The Canadian Pork Council says the amalgamation its on-farm food safety and animal care assessment programs will streamline the validation process for Canadian pork producers.
The Animal Care Assessment program was launched in the 2005 to address a growing public interest in how pork producers raise food.
Effective January 1, 2012 the Animal Care Assessment program and the Canadian Quality Assurance program, the Canadian pork industry's on-farm food safety program, will be merged into one.
Canadian Pork Council associate executive director Catherine Scovil explains the ACA was introduced to address a growing public interest in how food is raised and the growing scrutiny that surrounds the raising of animals for food.
Clip-Catherine Scovil-Canadian Pork Council:
We actually launched the program back in the summer of 2005.
We've had fairly limited uptake and that's because, as you know, the hog industry has faced some very difficult financial conditions since 2006 so producers had really been thinking about other things other than signing up to a new program.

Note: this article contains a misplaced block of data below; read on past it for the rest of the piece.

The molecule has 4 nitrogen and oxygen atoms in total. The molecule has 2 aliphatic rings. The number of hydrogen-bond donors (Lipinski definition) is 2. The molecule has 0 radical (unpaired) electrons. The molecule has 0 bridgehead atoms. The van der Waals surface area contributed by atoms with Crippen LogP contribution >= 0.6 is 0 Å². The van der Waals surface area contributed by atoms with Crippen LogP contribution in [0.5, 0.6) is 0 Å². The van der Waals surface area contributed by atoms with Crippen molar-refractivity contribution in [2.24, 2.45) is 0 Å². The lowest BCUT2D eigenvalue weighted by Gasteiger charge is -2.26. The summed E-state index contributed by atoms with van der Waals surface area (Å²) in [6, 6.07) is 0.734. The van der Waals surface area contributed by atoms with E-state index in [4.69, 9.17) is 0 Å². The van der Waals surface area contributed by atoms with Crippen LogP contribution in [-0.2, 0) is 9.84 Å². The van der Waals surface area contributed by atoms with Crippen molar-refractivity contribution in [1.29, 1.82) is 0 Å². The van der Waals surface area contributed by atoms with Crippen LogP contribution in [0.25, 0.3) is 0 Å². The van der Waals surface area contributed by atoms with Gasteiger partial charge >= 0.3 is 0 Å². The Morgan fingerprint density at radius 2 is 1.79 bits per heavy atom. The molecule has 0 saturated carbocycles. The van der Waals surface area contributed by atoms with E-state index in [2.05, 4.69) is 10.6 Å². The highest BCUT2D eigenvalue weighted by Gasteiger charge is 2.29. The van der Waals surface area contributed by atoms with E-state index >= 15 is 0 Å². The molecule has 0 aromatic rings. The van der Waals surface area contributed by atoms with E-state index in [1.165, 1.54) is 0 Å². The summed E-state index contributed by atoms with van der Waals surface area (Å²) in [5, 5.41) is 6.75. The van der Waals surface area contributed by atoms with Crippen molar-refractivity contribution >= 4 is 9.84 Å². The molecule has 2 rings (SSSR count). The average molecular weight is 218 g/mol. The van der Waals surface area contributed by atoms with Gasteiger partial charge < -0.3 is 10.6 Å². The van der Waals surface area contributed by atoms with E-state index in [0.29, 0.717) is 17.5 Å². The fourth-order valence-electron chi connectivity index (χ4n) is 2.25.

The conditions for use then as they are now is that the producer needs to get a hold of the manual and read it through and understand what's being asked.
We've actually set the program up very similar to our CQA program, our on-farm food safety program, where the manual outlines a set of questions.
Ones that are shaded are program requirements so they have to be met satisfactorily.
Others are voluntary but it's to give an indication of things that producers should be thinking about.
Scovil says it's not every day that someone gets to visit a hog farm so the Animal Care Assessment gives pork producers the opportunity to show the good care they provide their animals.
She says we know producers are doing this already but this approach helps them demonstrate this and tell their story in a very credible way and be able to respond to the tough questions.